Evolution of the Human Genome: Adaptive Changes
Published Online: 15 MAY 2012
Copyright © 2001 John Wiley & Sons, Ltd. All rights reserved.
How to Cite
Crisci, J. L. and Jensen, J. D. 2012. Evolution of the Human Genome: Adaptive Changes. eLS.
- Published Online: 15 MAY 2012
The study of human evolution is of interest to many both for the potential it has to improve our understanding of heritable disease, as well as for the possibility of illuminating evidence for adaptations that may help to tell the story of our origin. But uncovering evidence of positive selection at the genetic level has been a challenge. It remains unclear how much of the human genome has been affected by positive selection, what the main mechanism of selection is, and what types of patterns we should be looking for to identify adaptations. With whole-genome sequencing and high performance computation, we are quickly shifting to a field in which data is no longer a limiting factor. Here we will discuss the progress that has been made towards these ends, explore the best examples of human-specific adaptations to date, and discuss the implications of these findings within the context of classical population genetic theory.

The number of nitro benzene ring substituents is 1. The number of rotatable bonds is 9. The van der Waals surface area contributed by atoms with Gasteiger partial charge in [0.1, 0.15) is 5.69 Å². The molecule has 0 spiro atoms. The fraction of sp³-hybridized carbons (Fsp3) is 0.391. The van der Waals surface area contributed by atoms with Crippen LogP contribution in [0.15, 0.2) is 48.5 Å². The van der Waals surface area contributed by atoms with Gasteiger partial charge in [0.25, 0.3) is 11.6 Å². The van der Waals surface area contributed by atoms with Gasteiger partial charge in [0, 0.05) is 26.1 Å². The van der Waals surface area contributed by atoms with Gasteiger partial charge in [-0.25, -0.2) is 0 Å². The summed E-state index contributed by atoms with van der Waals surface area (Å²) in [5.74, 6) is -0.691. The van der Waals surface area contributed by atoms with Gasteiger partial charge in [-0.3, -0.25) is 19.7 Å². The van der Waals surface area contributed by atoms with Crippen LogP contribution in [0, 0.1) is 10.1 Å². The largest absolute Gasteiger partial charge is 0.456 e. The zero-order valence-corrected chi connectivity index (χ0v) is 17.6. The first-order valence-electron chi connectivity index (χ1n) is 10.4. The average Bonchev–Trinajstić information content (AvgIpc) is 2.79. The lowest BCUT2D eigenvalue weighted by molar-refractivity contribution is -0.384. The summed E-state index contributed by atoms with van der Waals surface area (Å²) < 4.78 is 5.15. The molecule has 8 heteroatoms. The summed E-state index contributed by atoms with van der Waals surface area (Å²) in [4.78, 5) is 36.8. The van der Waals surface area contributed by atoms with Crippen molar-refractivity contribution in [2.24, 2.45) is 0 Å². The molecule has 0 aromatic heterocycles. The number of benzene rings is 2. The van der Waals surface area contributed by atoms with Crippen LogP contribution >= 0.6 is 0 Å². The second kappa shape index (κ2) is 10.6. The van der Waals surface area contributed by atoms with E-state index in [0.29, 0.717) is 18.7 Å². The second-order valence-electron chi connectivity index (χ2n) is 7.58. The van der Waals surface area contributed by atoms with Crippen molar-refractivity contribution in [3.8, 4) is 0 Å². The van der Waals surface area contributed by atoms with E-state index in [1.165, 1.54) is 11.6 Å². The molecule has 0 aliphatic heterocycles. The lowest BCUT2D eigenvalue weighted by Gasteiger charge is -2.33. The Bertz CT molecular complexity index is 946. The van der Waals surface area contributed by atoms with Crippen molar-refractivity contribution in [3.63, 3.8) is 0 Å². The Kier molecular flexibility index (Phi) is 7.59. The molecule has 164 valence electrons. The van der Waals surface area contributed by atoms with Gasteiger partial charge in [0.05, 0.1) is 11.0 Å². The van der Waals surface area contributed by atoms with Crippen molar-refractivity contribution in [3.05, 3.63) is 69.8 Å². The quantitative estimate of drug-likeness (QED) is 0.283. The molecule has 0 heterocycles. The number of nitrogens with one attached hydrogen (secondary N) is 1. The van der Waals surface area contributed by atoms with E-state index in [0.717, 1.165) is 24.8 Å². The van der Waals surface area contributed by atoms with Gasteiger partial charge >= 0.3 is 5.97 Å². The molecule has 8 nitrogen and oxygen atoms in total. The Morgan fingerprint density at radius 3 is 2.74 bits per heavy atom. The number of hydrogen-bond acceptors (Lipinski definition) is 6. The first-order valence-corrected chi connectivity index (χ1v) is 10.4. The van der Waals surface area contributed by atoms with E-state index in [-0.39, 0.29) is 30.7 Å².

An abundance of genomic data allows for a genotype-first approach to discover selection in humans.
Ancient hominin genomic sequences provide a nearer outgroup to humans than chimpanzee, and therefore can help elucidate selective targets in humans.
Hard sweeps may have been rare in human evolution, whereas soft sweeps are a much more likely mechanism of selection.
The genomic signatures of sweeps, background selection, and demography all look similar and can be difficult to distinguish.
Genomic scans for selection make use of various signatures of selection and they rarely identify overlapping targets.
More accurate modelling of selection in humans is needed to find true signals of selection.
- ancient hominin genomes;
- genome scans;
- human adaptation;
- human evolution;
- selective sweeps;
- soft sweeps